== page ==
Did You Know: Center on Religion and Chinese Society
December 10, 2015
Fenggang Yang, director of Purdue's Center on Religion and Chinese Society and professor of sociology. (Purdue University photo/Charles Jischke)
Ten years ago few social scientists were studying the emerging religions and faiths in China. But today, dozens of scholars are engaging in this topic, and many of them were trained through Purdue's Center on Religion and Chinese Society.
Since 2004, the center has organized various summits in the U.S. and China for scholars to learn the best social scientific research methods while participating in empirical research projects on religion and Chinese society.
"Only recently have social scientists focused on the study of religion in China, and a new generation of young scholars has emerged in the last 10 years," says Fenggang Yang, professor of sociology and director of the center, which is housed in Heavilon Hall.
Religions were banned in China during the 1960s and 1970s, and the government currently approves five religions - Buddhism, Daoism, Islam, Catholicism and Protestantism. A religious revival is taking place in China, and Yang's research in part looks at how faith affects the economy and ethics of business practices. He is especially interested in the roles Christians and Buddhists played in the growing civil society during its market and democratic transitions.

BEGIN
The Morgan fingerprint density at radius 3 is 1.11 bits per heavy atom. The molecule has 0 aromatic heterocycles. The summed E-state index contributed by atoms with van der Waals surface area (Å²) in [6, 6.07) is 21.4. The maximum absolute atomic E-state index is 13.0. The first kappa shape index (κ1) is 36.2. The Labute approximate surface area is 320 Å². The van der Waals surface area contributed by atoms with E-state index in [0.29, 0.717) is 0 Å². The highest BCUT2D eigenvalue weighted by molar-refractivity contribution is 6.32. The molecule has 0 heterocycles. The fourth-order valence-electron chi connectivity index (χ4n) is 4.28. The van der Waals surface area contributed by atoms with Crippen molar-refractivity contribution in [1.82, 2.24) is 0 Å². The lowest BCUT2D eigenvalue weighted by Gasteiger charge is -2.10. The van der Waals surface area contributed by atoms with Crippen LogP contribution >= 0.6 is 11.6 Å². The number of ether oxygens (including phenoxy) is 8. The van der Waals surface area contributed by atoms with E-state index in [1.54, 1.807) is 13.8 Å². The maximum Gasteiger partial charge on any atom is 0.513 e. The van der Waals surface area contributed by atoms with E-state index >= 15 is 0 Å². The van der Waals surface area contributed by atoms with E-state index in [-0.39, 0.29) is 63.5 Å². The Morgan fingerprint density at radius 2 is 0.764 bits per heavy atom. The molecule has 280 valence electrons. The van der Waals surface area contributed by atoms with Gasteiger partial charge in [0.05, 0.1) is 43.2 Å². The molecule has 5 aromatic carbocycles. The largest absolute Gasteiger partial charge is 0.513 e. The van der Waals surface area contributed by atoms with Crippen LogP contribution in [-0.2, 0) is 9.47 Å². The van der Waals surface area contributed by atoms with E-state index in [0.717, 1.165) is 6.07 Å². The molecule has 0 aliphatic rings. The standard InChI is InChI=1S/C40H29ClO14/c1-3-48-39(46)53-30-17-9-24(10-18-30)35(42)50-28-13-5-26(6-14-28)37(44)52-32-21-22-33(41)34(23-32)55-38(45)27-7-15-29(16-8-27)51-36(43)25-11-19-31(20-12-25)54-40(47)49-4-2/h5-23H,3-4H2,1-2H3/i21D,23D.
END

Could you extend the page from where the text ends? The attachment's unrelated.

Yang has received more than $6 million from the John Templeton Foundation that has supported various training programs and research initiatives. This spring, he received $3.5 million from the foundation to map the religious and spiritual landscape in China and study how religions have emerged and flourished in this transitional era. The mapping will look at religious concentrations related to geography, urbanization, and economy, as well as pilgrimage trails and tourist destinations. This project is in partnership with The Chinese University of Hong Kong.
The Center on Religion and Chinese Society also will be offering its second summer study abroad course for Purdue students, "Study Religion in China," on May 12-31.
Yang also is the recent past president of the Society for the Scientific Study of Religion, and author of two books, "Religion in China: Survival and Revival under Communist Rule" and "Chinese Christians in America: Conversion, Assimilation, and Adhesive Identities." Yang, who studies immigrant religion in the United States, Chinese Christianity around the world, and religious change and church-state relations in China, is cited by national and international media outlets regularly regarding trends and issues related to religions in China.
Writer: Amy Patterson Neubert, 765-494-9723, firstname.lastname@example.org